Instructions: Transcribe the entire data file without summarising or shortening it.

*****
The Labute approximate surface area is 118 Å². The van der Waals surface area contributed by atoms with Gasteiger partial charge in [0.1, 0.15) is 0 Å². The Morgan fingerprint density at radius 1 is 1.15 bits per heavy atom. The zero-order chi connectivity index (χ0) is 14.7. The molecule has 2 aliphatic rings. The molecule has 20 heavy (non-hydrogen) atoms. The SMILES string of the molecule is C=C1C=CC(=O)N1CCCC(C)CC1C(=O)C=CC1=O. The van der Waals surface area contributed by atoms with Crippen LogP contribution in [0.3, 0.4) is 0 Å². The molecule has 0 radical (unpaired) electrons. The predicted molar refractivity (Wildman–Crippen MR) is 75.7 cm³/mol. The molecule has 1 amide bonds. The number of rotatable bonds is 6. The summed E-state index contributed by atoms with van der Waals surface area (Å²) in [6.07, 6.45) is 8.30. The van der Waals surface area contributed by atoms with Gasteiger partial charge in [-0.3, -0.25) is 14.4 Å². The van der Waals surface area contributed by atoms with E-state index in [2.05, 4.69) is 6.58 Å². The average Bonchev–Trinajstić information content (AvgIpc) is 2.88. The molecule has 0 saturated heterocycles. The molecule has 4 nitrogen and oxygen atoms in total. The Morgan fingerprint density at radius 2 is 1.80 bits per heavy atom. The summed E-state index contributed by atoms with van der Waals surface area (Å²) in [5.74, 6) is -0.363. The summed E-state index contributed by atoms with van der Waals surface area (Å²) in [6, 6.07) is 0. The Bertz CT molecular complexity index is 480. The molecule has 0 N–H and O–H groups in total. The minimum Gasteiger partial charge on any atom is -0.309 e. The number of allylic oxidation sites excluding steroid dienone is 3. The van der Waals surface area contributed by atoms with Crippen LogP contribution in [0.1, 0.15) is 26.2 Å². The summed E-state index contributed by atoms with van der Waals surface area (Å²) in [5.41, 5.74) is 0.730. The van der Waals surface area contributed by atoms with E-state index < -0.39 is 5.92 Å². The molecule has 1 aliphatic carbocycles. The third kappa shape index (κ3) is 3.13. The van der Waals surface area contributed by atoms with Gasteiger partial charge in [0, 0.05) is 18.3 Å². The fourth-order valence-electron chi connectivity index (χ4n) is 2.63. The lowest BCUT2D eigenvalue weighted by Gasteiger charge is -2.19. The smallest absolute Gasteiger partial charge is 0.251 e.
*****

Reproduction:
The Labute approximate surface area is 118 Å². The van der Waals surface area contributed by atoms with Gasteiger partial charge in [0.1, 0.15) is 0 Å². The Morgan fingerprint density at radius 1 is 1.15 bits per heavy atom. The zero-order chi connectivity index (χ0) is 14.7. The molecule has 2 aliphatic rings. The molecule has 20 heavy (non-hydrogen) atoms. The SMILES string of the molecule is C=C1C=CC(=O)N1CCCC(C)CC1C(=O)C=CC1=O. The van der Waals surface area contributed by atoms with Crippen LogP contribution in [0.3, 0.4) is 0 Å². The molecule has 0 radical (unpaired) electrons. The predicted molar refractivity (Wildman–Crippen MR) is 75.7 cm³/mol. The molecule has 1 amide bonds. The number of rotatable bonds is 6. The summed E-state index contributed by atoms with van der Waals surface area (Å²) in [6.07, 6.45) is 8.30. The van der Waals surface area contributed by atoms with Gasteiger partial charge in [-0.3, -0.25) is 14.4 Å². The van der Waals surface area contributed by atoms with E-state index in [2.05, 4.69) is 6.58 Å². The average Bonchev–Trinajstić information content (AvgIpc) is 2.88. The molecule has 0 saturated heterocycles. The molecule has 4 nitrogen and oxygen atoms in total. The Morgan fingerprint density at radius 2 is 1.80 bits per heavy atom. The summed E-state index contributed by atoms with van der Waals surface area (Å²) in [5.74, 6) is -0.363. The summed E-state index contributed by atoms with van der Waals surface area (Å²) in [6, 6.07) is 0. The Bertz CT molecular complexity index is 480. The molecule has 0 N–H and O–H groups in total. The minimum Gasteiger partial charge on any atom is -0.309 e. The number of allylic oxidation sites excluding steroid dienone is 3. The van der Waals surface area contributed by atoms with Crippen LogP contribution in [0.1, 0.15) is 26.2 Å². The summed E-state index contributed by atoms with van der Waals surface area (Å²) in [5.41, 5.74) is 0.730. The van der Waals surface area contributed by atoms with E-state index < -0.39 is 5.92 Å². The molecule has 1 aliphatic carbocycles. The third kappa shape index (κ3) is 3.13. The van der Waals surface area contributed by atoms with Gasteiger partial charge in [0, 0.05) is 18.3 Å². The fourth-order valence-electron chi connectivity index (χ4n) is 2.63. The lowest BCUT2D eigenvalue weighted by Gasteiger charge is -2.19. The smallest absolute Gasteiger partial charge is 0.251 e.